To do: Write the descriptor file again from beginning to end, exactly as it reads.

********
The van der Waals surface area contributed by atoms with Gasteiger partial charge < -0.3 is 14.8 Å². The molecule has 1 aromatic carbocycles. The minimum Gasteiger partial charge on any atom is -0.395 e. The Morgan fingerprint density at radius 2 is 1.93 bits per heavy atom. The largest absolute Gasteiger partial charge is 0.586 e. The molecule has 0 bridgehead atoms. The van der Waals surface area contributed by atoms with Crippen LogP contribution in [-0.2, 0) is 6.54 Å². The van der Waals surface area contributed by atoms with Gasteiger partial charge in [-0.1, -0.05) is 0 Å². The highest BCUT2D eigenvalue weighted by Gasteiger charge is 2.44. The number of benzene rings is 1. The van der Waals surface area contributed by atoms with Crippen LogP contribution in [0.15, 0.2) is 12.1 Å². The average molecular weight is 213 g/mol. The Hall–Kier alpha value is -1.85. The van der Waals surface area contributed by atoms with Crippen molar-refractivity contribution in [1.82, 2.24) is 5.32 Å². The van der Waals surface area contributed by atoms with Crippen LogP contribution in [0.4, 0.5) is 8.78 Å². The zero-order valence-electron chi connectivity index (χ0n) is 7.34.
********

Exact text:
The van der Waals surface area contributed by atoms with Gasteiger partial charge < -0.3 is 14.8 Å². The molecule has 1 aromatic carbocycles. The minimum Gasteiger partial charge on any atom is -0.395 e. The Morgan fingerprint density at radius 2 is 1.93 bits per heavy atom. The largest absolute Gasteiger partial charge is 0.586 e. The molecule has 0 bridgehead atoms. The van der Waals surface area contributed by atoms with Crippen LogP contribution in [-0.2, 0) is 6.54 Å². The van der Waals surface area contributed by atoms with Gasteiger partial charge in [-0.1, -0.05) is 0 Å². The highest BCUT2D eigenvalue weighted by Gasteiger charge is 2.44. The number of benzene rings is 1. The van der Waals surface area contributed by atoms with Crippen LogP contribution in [0.15, 0.2) is 12.1 Å². The average molecular weight is 213 g/mol. The Hall–Kier alpha value is -1.85. The van der Waals surface area contributed by atoms with Crippen molar-refractivity contribution in [1.82, 2.24) is 5.32 Å². The van der Waals surface area contributed by atoms with Crippen LogP contribution in [0.4, 0.5) is 8.78 Å². The zero-order valence-electron chi connectivity index (χ0n) is 7.34.